L’Epiphanie, Quebec: Mob Summit – When they raided the house of Gerlando Caruana on Imperia Street shortly before midnight on December 14, 1971, police interrupted a Mafia summit in this community in northeastern Montreal.

The twenty-seven people inside included the city’s top Mafia bosses, and five of the people present would be murdered over the next five years. Among the top topics for discussion that night was the role of Nicolo “Nick” Rizzuto, who had strong supporters internationally, including ties to the Caruana and Cuntrera Mafia families.

Among those present was Leonardo Caruana, who would be deported from Canada and who would be murdered in Palermo on the wedding day of one of his sons. Also attending the meeting was Pietro Sciara, a Sicilian mobster who was shot to death with an Italian shotgun, or lupara , in 1976 while leaving a movie theatre in little Italy belonging to a Cotroni sister. Ironically, he’d just seen the Italian-language version of The Godfather .

See also: Vincenzo “Vic the Egg” Cotroni, Alfonso Caruana, Nick Rizzuto, Vito Rizzuto, Paolo Violi .

Lindsey, Maria – See Eric Cobham .

Lui Lok – See Five Dragons .

Longabaugh, Harry – See Sundance Kid .

LoPresti, Giuseppe “Joe”: Poor Joe – A wealthy contractor with solid Liberal party connections took LoPresti into the Montreal Daily News offices in 1989 and asked a senior executive for some help. In a slightly patronizing tone, the contractor called LoPresti “Poor Joe” and continued, “We all feel sorry for him and would like to get him into something.”

That something was a plan to ship bundled newspapers to the Third World for recycling. The papers would be sent there in large containers, which seemed an extravagance. The idea was for the containers to then be shipped back, and no one was so rude as to point out that this would be a convenient way to import heroin.

The plan fell through, as the newspaper’s parent company already had a newsprint plan, and LoPresti didn’t seem particularly concerned when told the bad news. Perhaps that’s because Poor Joe, who outwardly seemed a totally unremarkable man, had plenty of other businesses to keep him occupied, and he never seemed to be hurting financially.

Had the newspaper executive seen LoPresti’s neo-Tudor-style, custom-built home, he might not have worried about Poor Joe’s cash flow. There were only four houses on his extremely exclusive street in the posh Cartierville section of Montreal, and even in a depressed real-estate market, they were worth around $1 million each.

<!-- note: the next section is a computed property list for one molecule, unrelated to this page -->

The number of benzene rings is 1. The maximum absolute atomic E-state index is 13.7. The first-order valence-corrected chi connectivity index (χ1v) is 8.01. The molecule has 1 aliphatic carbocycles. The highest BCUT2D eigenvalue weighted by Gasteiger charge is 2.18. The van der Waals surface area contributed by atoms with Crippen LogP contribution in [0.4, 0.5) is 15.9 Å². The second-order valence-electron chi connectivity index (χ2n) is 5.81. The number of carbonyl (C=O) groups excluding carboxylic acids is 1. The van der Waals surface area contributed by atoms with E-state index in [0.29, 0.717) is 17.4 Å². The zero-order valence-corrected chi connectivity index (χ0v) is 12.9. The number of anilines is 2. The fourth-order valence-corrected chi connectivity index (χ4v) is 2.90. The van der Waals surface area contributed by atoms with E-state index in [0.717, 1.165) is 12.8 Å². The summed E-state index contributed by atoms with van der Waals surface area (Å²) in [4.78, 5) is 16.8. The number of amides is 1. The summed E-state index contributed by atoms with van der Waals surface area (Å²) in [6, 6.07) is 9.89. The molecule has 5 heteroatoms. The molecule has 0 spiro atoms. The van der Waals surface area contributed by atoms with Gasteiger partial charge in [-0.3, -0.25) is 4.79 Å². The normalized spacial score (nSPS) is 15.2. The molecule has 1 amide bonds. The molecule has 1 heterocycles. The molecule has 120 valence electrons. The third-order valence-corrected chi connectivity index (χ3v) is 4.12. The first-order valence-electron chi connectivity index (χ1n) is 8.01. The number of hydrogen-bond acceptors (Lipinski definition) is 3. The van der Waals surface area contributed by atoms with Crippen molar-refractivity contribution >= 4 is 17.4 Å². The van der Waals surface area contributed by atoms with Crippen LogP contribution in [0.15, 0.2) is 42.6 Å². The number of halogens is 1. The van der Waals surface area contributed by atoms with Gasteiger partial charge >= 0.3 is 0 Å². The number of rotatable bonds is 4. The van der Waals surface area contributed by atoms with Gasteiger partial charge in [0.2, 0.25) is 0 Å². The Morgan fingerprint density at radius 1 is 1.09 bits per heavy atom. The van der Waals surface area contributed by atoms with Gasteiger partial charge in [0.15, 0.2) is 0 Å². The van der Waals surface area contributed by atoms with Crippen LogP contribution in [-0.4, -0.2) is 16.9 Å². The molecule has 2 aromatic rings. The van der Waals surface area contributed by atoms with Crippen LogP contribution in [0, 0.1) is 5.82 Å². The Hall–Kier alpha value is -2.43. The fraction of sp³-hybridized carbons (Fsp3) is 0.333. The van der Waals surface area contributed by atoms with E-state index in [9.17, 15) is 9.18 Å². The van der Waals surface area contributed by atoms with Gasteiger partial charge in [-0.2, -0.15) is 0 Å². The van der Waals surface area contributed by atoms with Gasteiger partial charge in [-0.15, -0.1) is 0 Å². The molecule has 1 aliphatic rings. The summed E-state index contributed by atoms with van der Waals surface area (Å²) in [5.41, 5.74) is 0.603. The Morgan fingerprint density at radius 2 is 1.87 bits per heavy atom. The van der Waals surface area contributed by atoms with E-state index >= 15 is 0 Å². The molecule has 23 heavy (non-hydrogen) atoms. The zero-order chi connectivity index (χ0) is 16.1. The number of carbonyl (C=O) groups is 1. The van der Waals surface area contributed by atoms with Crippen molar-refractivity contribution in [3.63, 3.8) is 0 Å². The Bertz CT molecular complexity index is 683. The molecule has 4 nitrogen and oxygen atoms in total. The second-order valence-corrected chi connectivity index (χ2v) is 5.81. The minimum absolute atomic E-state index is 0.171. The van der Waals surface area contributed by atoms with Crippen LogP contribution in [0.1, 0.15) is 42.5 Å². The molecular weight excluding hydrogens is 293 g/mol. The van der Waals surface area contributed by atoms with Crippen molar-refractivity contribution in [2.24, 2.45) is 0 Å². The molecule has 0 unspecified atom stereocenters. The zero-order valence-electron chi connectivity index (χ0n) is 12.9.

Giuseppe “Joe” LoPresti

More interesting than his house were his neighbours. One of the houses was quietly occupied by sixty-five-year-old Libertina Rizzuto, who waited patiently for her fugitive Mafia don husband Nicolo “Nick” to return from Caracus, where he was being held on drug charges on a Venezuelan government minister’s order. Nick’s son, Vito, occupied another of the mansions, and the other was for Paolo Renda, Vito’s brother-in-law.

Police were certainly interested in that posh enclave. Clearly LoPresti had done well financially since he arrived in Halifax in 1969, one of many Mafiosi fleeing his birthplace of Cattolica Eraclea in Agrigento, Sicily, after an anti-Mafia crackdown.

LoPresti was always hanging around in the background in interesting locations. He was certainly close to Nick Rizzuto after the January 22, 1978, murder of Rizzuto’s underworld rival Paolo Violi. More than one person with insights into the underworld considered Poor Joe at least partially responsible for the Violi hit.

LoPresti was also involved in promoting kick-boxing and boxing, according to an investigation, but police thought this was more of a diversion than the source of his considerable wealth. There were also his investments in video poker, but even that wasn’t the real source of his power. What made Poor Joe a someone was that he was well connected to the Bonnano and Gambino families, as well as with a new wave of Sicilian immigrants, known as “Zips” in Brooklyn for their quick way of talking.

His “Zip” friends included Cesare “Tall Guy” Bonventre, the bodyguard for Mafia boss Carmine “Mr. Lillo” or “The Cigar” Galante, who extinguished The Cigar in July 12, 1979. Bonventre himself would end up in two pieces in an oil drum, possibly a crude symbolism for his double-cross, or perhaps just a way of fitting him into the drum.

LoPresti’s New York City contacts also included Angelo “Quack Quack” Ruggiero, who was as loud as an angry duck and who was often told by Gambino family powerhouse John “Johnny Boy” Gotti, “You’ve got to keep your fucking mouth shut.”

Connected with LoPresti and Ruggiero was Gerlando Sciascia, who held an undeveloped patch of land next door to Poor Joe on Antoine-Berthelet Avenue, on which he hoped to build a house, if he could settle legally in Canada.

In the early 1980s, LoPresti and Sciascia were breaking the rules of the Gambino family as well as those of the rest of society with their wholesale drug dealing with Ruggiero. Gambino boss Paul Castellano had ordered his men to stay away from drug importing, since that meant the threat of big prison time, and the threat of big prison time brought with it the heightened chance of members turning informer.